Reader’s Choice: Vermont’s Best Skiing

Where are the best places to ski and ride? Our readers decided in the 2018 Black Diamond Awards.


There are more than 20 alpine ski areas in the state and choosing the best isn’t easy. Smuggler’s Notch and Magic Mountain turned up at the top of two national surveys this year. But for Vermont Sports readers, once again, Sugarbush topped the list.

With every type of terrain, from the straight-line cruiser of Spring Fling, to the steeps and bumps of Stein’s, to the Castlerock area’s natural terrain to Slide Brook Basin’s long woods runs, Sugarbush has more than a little something for every skier and rider. And then there’s an option to book snowcat skiing on powder days.

Add to that: skin-to dinners high on the mountain at the Allyn Lodge, the Rumble’s Kitchen and the legendary French café Chez Henri and there’s a variety of signature eateries that take on-mountain dining to the next level. Plus, come spring, tables get set up outside the Castlerock Pub where you can enjoy wood fired flatbread and beers in the sun.

Most of all, it’s a sense of community that sets Sugarbush apart. Local owner Win Smith is on the mountain at 9 a.m. every morning and is one of the most enthusiastic participants in the annual pond skim. His attention to details on and off the mountain, and care for the folks he shares it with, show. Cheers, Sugarbush. 1. Sugarbush, 2. Jay Peak, 2. Stowe (tie) 3. Mad River Glen.


Sidecountry, once the hidden province of rope duckers and surreptitious gladers, has become some of the most vaunted terrain at ski areas. Vermont has plenty of it, be it the trails Mt. Mansfield’s early pioneers built, such as the Bruce, or the massive Slide Brook Basin area at Sugarbush. But in the past year, no resort has capitalized on its “out-of-bounds” terrain as much as Bolton Valley.

With two backcountry huts (Bryant Cabin and Bolton Lodge) and miles of glades and backcountry on both sides of the mountain, Bolton Valley Ski Resort has become a powder trove for locals. Now, with the DesLauriers family once again owning the resort, backcountry plays a bigger role than ever. This year Bolton offered backcountry clinics, hosted rentals and held skimo races. It even ran a bus to Stowe so that those who wanted to do the Catamount Trail traverse to the Trapp Family Lodge trails, or only as far as Nebraska Valley, could shuttle back.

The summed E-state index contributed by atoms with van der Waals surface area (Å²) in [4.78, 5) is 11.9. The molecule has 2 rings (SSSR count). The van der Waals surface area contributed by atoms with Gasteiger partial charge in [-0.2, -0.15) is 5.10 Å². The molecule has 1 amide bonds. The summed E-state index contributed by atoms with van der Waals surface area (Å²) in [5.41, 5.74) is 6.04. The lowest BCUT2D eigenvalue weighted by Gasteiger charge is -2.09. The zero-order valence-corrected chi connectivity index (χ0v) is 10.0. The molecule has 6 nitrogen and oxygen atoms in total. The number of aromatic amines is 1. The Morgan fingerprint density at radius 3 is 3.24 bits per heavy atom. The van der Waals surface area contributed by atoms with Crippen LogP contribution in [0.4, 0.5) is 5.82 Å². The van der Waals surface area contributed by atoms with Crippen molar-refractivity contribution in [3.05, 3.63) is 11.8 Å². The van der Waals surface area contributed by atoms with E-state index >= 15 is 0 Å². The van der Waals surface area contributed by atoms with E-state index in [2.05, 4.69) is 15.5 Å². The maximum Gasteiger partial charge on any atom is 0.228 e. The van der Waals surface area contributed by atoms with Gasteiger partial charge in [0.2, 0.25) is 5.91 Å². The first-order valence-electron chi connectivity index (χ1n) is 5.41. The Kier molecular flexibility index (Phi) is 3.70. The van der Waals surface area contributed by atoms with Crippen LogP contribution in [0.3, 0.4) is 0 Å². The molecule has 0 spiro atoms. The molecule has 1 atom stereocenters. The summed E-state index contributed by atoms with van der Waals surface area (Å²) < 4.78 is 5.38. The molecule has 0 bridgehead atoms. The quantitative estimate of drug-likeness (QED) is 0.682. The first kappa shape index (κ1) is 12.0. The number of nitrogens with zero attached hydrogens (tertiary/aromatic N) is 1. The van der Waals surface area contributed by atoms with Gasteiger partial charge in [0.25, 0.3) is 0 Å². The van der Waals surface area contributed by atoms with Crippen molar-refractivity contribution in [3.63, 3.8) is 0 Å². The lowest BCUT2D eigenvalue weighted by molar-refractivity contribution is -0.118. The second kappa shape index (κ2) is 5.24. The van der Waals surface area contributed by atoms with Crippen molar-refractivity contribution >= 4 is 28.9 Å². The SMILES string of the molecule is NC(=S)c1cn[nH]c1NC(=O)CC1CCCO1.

While runners-up Jay Peak and Smuggler’s Notch may access plenty of steep and deep terrain, Bolton won out for our readers. 1. Bolton Valley 2. Jay Peak 3. Smuggler’s Notch.


The Randolph/Rochester Sports Trails Alliance has been a literal trailblazer in backcountry skiing ever since it worked to help create the first sanctioned glades in the country on U.S. Forest Service land. The two key areas RASTA has developed, Brandon Gap on Route 53 and Braintree Mountain, near Randolph, have become icons for backcountry skiing, earning Vermont the nickname V-tah. In February, 2017, in one day 171 people carved down a total of 20,000 vertical feet through the RASTA glades. And there was still room for fresh tracks. 1. RASTA 2. Bolton Valley 3. Mt. Mansfield.


With more than 30 cross-country ski areas in Vermont there’s so much variety to choose from that this year, we asked people to vote for their favorites in three regions.

In the north, Craftsbury Outdoor Center—the training ground for Olympic athletes Susan Dunklee, Emily Dreissigacker, Liz Stephen, Ida Sargent and many others–took top honors. With more than 100 kilometers of groomed ski trails, cabins to rent, farm-fresh meals and an indoor training facility that befits, well, Olympians, Craftsbury has become a world-wide destination for athletes and home to the elite Green Racing Project team. In 2018, Craftsbury also served as one of the seven stops on the FIS-sanctioned, U.S. Super Tour and on March 4-7, hosted the Ski Orienteering World Championship. Close behind though, was the first cross country ski area in America, Trapp Family Lodge Trails, followed by the Catamount Outdoor Center.

In central Vermont, Rikert Nordic Center’s snowmaking and gorgeous trails through the Bread Loaf Wilderness, along with events such as the Bread Loaf Citizen’s Race (March 10, and you win a loaf of bread), earned it top honors. The Woodstock Inn’s cross-country trails came in a close second and the trails of Blueberry Hill Inn took third place.

To the south, Wild Wings—the backyard trails that Olympian Sophie Caldwell calls home, was the most loved. Be it the low-key vibe, the loops through the woods or the fact that it doubles as a yoga center, Wild Wings has a devoted following that earned it top honors over Stratton and Prospect Mountain, near Bennington.

North: 1. Craftsbury Outdoor Center 2. Trapp Family Lodge 3. Catamount Outdoor Center

Central: 1. Rikert Nordic Center 2. Woodstock Inn 3. Blueberry Hill. |

South: 1. Wild Wings, 2 Stratton, 3. Prospect Mountain.

Photo opener: Getting deep at Sugarbush. Photo by John Atkinson

One thought on “Reader’s Choice: Vermont’s Best Skiing

Comments are closed.